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Feedback archive → Feedback 2016

Differences between Genesis 1 and 2? 
Is it OK to eat rare steak?

Published: 29 October 2016 (GMT+10)
iStockphoto earth

This week’s feedback responds to two questioners, one about alleged differences between Genesis 1 and 2, and the second is clearing up misunderstanding about what causes meat colour. Dr Jonathan Sarfati responds to both.

Jackie J. of New Zealand writes:

Hebrew words show there are two creations of man. One in Gen 1 which says man (both female & male) were created on day 6.

Gen 2 says man is formed, breathed into and placed by Abba Yahweh and women drawn forth. This happened after Abba Yahweh rested on Day 8.

Is there truth in this? There seems to be quite a few difference between Gen 1 & 2.

[Video link deleted as per feedback rules.]

Thank you for writing to CMI.

We have a general policy against answering YouTube videos. Anyone can make them, so there is no guarantee of soundness and scholarship (except for CMI videos where we do our humanly possible best to ensure these ;).

The bottom line is that Jesus made it clear that both chapters were referring to the creation of Adam and Eve, as recorded in Matthew 19:3–6 and Mark 10:5–9; both cite Genesis 1:27 and 2:24. See for example Jesus on the age of the earth: Jesus believed in a young world, but leading theistic evolutionists say He is wrong. Also, the classic article Genesis contradictions? In Genesis chapter 2 the order of creation seems to be different to that in chapter 1 with the animals being created (2:19) after Adam (2:7). Doesn’t the Bible contradict itself here? explains the main alleged differences. What’s in a name? concentrates on the different names for God.

Real scholars understand that Genesis 1 (which really ends at 2:3) is the summary outline of creation, while Genesis 2 focuses on the creation of man and explains it in more detail. This recapitulation was typical for narratives of the Ancient Near East. As explained by Gleason Archer (1916–2004), Professor of Old Testament and Semitics at Trinity Evangelical Divinity School, Deerfield, Illinois:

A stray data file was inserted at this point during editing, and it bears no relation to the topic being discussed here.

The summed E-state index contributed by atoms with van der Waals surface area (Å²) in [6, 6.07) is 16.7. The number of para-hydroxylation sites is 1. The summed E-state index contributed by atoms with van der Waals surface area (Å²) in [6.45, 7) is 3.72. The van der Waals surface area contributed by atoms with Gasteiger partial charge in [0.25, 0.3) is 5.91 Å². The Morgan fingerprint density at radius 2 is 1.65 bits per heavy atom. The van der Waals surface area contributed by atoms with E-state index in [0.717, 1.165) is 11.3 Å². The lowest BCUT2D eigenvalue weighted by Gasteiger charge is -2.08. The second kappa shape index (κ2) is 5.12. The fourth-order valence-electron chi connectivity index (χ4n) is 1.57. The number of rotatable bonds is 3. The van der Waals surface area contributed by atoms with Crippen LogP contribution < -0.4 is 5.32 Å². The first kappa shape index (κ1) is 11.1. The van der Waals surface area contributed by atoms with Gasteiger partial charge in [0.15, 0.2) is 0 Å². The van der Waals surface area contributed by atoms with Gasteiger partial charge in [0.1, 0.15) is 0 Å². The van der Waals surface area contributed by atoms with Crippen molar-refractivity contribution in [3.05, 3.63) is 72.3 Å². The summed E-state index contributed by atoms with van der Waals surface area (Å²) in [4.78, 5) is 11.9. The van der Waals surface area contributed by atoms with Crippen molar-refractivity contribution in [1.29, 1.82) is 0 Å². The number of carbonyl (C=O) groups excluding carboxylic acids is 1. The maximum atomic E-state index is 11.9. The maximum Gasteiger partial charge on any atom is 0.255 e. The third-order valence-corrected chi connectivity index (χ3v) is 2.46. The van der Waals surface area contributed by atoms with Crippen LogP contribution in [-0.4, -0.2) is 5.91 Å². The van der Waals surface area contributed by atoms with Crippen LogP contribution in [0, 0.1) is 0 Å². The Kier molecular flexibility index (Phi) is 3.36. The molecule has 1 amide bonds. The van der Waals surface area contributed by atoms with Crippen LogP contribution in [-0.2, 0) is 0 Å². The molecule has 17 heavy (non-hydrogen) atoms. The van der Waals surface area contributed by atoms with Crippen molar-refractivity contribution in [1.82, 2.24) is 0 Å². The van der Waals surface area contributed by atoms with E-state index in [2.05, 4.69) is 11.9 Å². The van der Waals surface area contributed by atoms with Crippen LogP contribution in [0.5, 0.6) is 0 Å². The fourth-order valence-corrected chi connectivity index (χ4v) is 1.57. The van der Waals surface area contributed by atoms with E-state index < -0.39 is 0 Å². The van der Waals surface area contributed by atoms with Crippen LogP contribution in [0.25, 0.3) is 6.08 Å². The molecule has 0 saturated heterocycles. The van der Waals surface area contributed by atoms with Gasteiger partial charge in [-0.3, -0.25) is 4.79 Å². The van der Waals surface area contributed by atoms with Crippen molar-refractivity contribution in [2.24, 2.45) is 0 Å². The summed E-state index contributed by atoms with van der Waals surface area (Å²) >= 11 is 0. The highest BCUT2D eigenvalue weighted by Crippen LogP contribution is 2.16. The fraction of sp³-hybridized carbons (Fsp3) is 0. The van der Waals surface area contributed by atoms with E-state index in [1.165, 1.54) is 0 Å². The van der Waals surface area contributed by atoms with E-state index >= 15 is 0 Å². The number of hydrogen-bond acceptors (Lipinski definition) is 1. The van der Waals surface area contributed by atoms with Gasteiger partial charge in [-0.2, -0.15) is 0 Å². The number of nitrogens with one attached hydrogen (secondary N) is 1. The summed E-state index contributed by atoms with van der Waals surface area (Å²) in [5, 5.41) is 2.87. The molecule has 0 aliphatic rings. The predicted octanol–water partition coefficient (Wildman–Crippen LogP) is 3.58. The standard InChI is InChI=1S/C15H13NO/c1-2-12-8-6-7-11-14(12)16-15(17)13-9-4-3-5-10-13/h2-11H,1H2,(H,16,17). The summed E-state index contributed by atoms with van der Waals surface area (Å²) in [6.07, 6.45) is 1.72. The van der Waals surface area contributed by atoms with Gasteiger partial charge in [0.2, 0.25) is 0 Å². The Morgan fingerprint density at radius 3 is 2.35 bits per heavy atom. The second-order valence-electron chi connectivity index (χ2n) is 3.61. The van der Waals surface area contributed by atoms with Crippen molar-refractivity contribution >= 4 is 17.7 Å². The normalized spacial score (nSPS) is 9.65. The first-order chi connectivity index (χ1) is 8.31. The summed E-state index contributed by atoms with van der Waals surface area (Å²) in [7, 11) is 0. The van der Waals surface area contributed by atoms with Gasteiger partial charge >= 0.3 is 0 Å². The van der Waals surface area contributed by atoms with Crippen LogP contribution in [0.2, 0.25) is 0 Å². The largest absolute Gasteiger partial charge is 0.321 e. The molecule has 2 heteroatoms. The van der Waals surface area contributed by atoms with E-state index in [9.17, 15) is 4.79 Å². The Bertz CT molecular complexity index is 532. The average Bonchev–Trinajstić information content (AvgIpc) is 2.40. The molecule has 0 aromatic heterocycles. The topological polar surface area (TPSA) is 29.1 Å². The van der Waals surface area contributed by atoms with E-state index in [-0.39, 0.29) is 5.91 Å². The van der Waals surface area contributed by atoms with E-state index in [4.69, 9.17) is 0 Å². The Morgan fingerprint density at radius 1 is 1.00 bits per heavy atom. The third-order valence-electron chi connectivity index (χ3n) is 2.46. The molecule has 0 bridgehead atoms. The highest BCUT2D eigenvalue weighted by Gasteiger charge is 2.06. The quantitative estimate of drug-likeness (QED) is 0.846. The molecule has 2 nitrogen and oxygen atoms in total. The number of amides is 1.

[The] technique of recapitulation was widely practiced in ancient Semitic literature. The author would first introduce his account with a short statement summarizing the whole transaction, and then he would follow it up with a more detailed and circumstantial account when dealing with matters of special importance. [Archer, A Survey of Old Testament Introduction, p. 118, 1964.]

Leading Egyptologist Kenneth Kitchen points out:

It is often claimed that Genesis 1 and 2 contain two different creation-narratives. In point of fact, however, the strictly complementary nature of the ‘two’ accounts is plain enough: Genesis 1 mentions the creation of man as the last of a series, and without any details, whereas in Genesis 2 man is the centre of interest and more specific details are given about him and his setting. There is no incompatible duplication here at all. Failure to recognize the complementary nature of the subject-distinction between a skeleton outline of all creation on the one hand, and the concentration in detail on man and his immediate environment on the other, borders on obscurantism. [Kitchen, Ancient Orient and Old Testament, pp. 116–117, 1966.]

Some translations introduce an apparent contradiction between Genesis 1 and 2 in Genesis 2:19, by rendering the phrase “God formed every beast …”. That is, Genesis 1 states that God made the birds and beasts before man, while Genesis 2:19, if translated this way, seems to state that God made birds and beasts after man.